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Transportation for Theft

In January 1848 the courthouse in Ennis held the trial and conviction of four men who were charged with attacking a house in the Clonlara district and taking away a gun while the owner was at church. The particulars were that John Liddy, Patrick Canny, Michael Hickey and Michael Skeehan, did maliciously assault the dwelling house of William Walsh and carry away a gun, the property of Walsh.

Margaret Walsh, the wife of William Walsh stated that her husband left the house on Sunday morning about half past ten to go to church. About a quarter of an hour later she went upstairs and saw some men with guns running across the field. She went to look for her husbands gun but could not find it. Next she heard the crashing of a window and then some men tramped up the stairs. They followed her into her bedroom, and one of them demanded "Give us the firearms or we will have your life."

She identified Liddy and Hickey as being two of the men. They continued to search the bedroom. They went through the house smashing the furniture and demanding guns and ammunition. She identified another of the men as Skeehan.

Then they heard noise and saw that it was Drury their steward coming. Mrs Walsh shouted that help was coming at last. The men cleared off. Later that day Mrs. Walsh was brought to see Liddy at Ardnanaglassy police barracks where she identified him. The servants in the house also identified the men as Liddy, Hickey, Skeehan and Canny.

Mr. Drury the steward said he was on his way to Mass when he noticed four or five men going across a field of tillage in the direction of Walshs house. Drury followed the men and as he approached he saw one of the men standing outside, then the others came out and he recognised Liddy who presented a gun at him. He followed the men and a group of people helped in the chase. One of the men went into John O'Hallorans house. A woman came out and Drury asked her if there was a stranger in her house but she replied that there was not. The police arrived and took the culprit from under the bed with a gun in his possession. Liddy was identified as being under the bed. Skeehan and Hickey were later arrested.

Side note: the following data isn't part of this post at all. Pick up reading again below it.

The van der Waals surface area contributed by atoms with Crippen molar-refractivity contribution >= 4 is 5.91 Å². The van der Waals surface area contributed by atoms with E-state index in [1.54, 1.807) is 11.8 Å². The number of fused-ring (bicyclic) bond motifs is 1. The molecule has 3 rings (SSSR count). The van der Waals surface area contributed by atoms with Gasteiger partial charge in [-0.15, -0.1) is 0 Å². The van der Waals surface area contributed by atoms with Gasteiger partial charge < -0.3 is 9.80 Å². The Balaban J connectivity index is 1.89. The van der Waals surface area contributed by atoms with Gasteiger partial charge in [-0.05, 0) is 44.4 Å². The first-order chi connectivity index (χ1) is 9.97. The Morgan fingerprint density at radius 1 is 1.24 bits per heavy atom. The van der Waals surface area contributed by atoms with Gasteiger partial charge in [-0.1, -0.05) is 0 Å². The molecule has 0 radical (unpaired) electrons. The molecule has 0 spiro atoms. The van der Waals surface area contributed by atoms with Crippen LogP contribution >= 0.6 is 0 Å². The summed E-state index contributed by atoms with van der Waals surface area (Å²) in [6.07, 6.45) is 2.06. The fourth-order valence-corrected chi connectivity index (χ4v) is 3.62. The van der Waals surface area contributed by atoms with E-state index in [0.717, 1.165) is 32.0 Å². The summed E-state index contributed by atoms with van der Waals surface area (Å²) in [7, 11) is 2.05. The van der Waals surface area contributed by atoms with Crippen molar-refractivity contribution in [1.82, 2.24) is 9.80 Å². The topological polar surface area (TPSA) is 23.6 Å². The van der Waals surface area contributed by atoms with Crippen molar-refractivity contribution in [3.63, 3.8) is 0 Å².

The evidence for the prosecution was then concluded. However there was little evidence against the man named Canny. The jury returned a verdict of "guilty". The judge sentenced them to fourteen years transportation.

The report of a special commission for Clare at Ennis in January 1848 by Blackbourne, Lord Chief Justice, and Pigot, the Lord Chief Baron states the following:
There were -

  • four trials for murder;
  • one for conspiracy to murder;
  • one for appearing in arms;
  • one for carrying away arms;
  • one for robbery of a gun;
  • one for posting a threatening notice;
  • one for felony;
  • two for attacking a house.

Ten prisoners were sentenced to death;
Five to fourteen years transportation;
One to seven years;
Seven to eighteen months imprisonment;
And five to twelve months hard labour.
Note that in most of the cases the jurors returned a verdict of guilty without leaving the box.

The Lord Chief Baron explained that these crimes "are committed by armed gangs assembled for the purpose of violating the law. In many instances, they are perpetrated, not under the cover of night, but in the open day, indicating that species of daring which too often arises from a sense of continued impurity".

The number of illegal and violent acts reported in Clare during 1831 was 3,280.

Homicides Attacks on houses Robberies of arms Illegal meetings
28 420 293 658

A New Hist. of Ireland, part 5.
Ireland under the Union 1801-70
Edited by W.E. Vaughan.

Extracts from The Times, July 1841

Extracts from Limerick Chronicle, July 1841

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